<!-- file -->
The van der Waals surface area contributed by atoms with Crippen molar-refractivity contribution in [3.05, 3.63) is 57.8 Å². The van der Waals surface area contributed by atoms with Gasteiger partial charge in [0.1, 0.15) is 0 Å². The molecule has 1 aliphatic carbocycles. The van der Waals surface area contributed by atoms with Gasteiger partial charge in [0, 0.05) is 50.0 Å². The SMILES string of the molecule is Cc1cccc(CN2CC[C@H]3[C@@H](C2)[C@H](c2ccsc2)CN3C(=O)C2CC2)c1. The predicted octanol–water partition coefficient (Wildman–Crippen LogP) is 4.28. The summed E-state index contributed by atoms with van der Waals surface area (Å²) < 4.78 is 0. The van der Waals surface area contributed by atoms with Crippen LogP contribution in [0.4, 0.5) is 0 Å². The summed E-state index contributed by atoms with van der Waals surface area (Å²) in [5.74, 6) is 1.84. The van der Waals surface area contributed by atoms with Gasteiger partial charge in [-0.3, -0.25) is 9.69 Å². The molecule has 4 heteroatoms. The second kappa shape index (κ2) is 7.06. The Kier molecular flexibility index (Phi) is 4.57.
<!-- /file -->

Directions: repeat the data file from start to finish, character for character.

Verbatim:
The van der Waals surface area contributed by atoms with Crippen molar-refractivity contribution in [3.05, 3.63) is 57.8 Å². The van der Waals surface area contributed by atoms with Gasteiger partial charge in [0.1, 0.15) is 0 Å². The molecule has 1 aliphatic carbocycles. The van der Waals surface area contributed by atoms with Gasteiger partial charge in [0, 0.05) is 50.0 Å². The SMILES string of the molecule is Cc1cccc(CN2CC[C@H]3[C@@H](C2)[C@H](c2ccsc2)CN3C(=O)C2CC2)c1. The predicted octanol–water partition coefficient (Wildman–Crippen LogP) is 4.28. The summed E-state index contributed by atoms with van der Waals surface area (Å²) < 4.78 is 0. The van der Waals surface area contributed by atoms with Crippen LogP contribution in [0.4, 0.5) is 0 Å². The summed E-state index contributed by atoms with van der Waals surface area (Å²) in [5.74, 6) is 1.84. The van der Waals surface area contributed by atoms with Gasteiger partial charge in [-0.3, -0.25) is 9.69 Å². The molecule has 4 heteroatoms. The second kappa shape index (κ2) is 7.06. The Kier molecular flexibility index (Phi) is 4.57.